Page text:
...Growing, Building, Cooking, Preserving, Crafting...

2006 began our urban homestead when I broke ground on a garden, which now includes perennial fruits, flowers, & many vegetable varieties. We dream of solar panels, keeping bees and hens. Until then we'll continue growing and preserving our own fruits and vegetables, building what we can for our home, cooking from scratch, and crafting most days.


I Feel the Urge to Purge...

...excess material things that is.  I've caught the annual bug to clean, organize, and pare down.  I got on a kick last weekend during my staycation, but it carried through last week and the urge is still there.  I held a rummage sale on Saturday and couldn't believe all the stuff that left our house--whether we sold or donated it.  I wondered why we'd hung on to it this long.  After getting all of this stuff out of our basement where it had been accumulating for the sale in a large corner for the last month, I decided to vacuum the basement.  This chore is mine on our weekly/bi-weekly/annual cleaning list (yes, it exists and we love it that way!) so this seemed like the perfect opportunity to check off this twice yearly task.  I worked high and low for at least an hour getting every cobweb and piece of gook from every nook and cranny.  This is not a finished basement, but one with a cement floor and exposed beams on the ceiling, so you can imagine how visibly buggy and dusty it can get.  Well, as I cleaned I felt the urge to totally rearrange my craft area.  Though I'd love to have a mom cave, I can't begin to compare my corner to the gorgeous getaways the Haute Apple Pie ladies recently blogged about.  But I can at least try to design a space where I feel comfortable, organized, and inspired to create on a regular basis.  There wasn't much wrong with the old setup of my "cave," but as any woman, especially a busy little mama, will tell you it's nice to freshen things up once in a while and change the scenery.  While I sat in the cold garage on Saturday at my ill-attended rummage, I had some time to surf the web and get inspired by the blogs of some fellow female crafters who are doing incredibly creative stuff!  I hope to make time this week to pick up some of my own projects and start more.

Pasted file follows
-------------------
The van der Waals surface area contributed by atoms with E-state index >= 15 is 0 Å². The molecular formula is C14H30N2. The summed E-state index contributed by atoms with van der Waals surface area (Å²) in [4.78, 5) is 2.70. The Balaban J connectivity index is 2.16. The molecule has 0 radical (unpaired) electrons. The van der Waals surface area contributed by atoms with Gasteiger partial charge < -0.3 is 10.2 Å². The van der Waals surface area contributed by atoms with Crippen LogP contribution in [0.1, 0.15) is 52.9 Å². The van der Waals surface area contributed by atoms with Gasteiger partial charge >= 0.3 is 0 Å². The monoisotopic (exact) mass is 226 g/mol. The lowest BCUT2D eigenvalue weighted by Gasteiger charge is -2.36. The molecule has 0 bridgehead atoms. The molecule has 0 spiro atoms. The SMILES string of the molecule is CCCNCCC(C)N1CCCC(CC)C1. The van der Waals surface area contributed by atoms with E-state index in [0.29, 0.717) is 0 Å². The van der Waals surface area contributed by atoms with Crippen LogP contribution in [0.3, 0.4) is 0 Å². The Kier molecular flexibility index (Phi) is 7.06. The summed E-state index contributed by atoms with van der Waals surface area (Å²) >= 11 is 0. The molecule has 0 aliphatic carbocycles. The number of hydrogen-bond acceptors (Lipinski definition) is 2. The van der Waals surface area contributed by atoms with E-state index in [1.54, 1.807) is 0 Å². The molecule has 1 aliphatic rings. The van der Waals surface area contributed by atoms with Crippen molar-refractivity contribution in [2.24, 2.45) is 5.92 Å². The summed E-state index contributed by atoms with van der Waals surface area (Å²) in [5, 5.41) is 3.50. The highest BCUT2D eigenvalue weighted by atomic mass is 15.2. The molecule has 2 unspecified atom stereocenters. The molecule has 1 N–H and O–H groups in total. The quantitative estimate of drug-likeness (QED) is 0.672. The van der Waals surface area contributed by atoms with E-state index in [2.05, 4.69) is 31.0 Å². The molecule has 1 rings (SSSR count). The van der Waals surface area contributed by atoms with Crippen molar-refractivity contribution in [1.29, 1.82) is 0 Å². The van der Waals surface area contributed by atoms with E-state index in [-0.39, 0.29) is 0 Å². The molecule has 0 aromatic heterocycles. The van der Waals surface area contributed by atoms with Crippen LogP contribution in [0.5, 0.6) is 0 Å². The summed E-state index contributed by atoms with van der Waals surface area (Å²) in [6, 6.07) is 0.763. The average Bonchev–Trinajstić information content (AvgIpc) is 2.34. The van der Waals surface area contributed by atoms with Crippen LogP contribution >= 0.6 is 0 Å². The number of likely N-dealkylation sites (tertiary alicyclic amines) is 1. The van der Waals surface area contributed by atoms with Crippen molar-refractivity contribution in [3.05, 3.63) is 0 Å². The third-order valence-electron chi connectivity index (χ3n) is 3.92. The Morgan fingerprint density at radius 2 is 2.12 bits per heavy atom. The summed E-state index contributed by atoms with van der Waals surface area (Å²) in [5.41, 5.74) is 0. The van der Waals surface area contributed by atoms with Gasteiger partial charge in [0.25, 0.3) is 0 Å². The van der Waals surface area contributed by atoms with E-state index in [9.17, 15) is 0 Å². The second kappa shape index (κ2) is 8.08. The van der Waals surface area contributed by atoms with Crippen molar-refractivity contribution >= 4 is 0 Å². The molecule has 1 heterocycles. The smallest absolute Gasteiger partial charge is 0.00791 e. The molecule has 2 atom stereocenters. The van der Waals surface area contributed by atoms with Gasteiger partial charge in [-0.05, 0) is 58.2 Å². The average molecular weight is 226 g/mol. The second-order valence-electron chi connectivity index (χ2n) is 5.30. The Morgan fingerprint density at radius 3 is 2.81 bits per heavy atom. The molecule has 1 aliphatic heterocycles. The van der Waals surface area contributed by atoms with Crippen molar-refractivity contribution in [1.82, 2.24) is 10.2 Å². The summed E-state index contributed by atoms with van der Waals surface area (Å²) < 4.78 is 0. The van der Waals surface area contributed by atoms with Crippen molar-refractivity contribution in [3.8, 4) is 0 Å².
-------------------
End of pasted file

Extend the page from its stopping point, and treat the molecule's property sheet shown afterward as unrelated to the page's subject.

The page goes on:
At My Sewing Table
Tray of Notions and Tools

Dried Sunchokes (they look like mushrooms) 

Grinding into Flour
A Fairly Fine Flour (say that 3X fast)
In other news, the first two steps of my sunchoke experiment have been successful.  The sunchokes were completely dry as of Sat. (took a few days with the oven on and off at low temps. to dry them.)  Tonight I ground them into flour.  I started by putting them in the food processor, but that was about to tear up the blade.  I transferred them to my spice grinder (a coffee grinder dedicated to spice grinding), which took a bit longer because of multiple batches, but was much more efficient believe it or not.  From the seven pounds of sunchokes I dried, I rendered one quart of flour.  Not peeling them didn't hurt the final product at all, in fact, it imparted a nice earthy aroma that I imagine will add an interesting flavor to savory baked goods.  Stay tuned to read what I make with this flour.  It was by far one of the most interesting urban homesteading experiments I've tackled yet.  The product was 100% grown and processed on our property--even better than the dilly beans with homegrown dill and garlic, but outsourced vinegar and salt.
A Quart of Sunchoke Flour!

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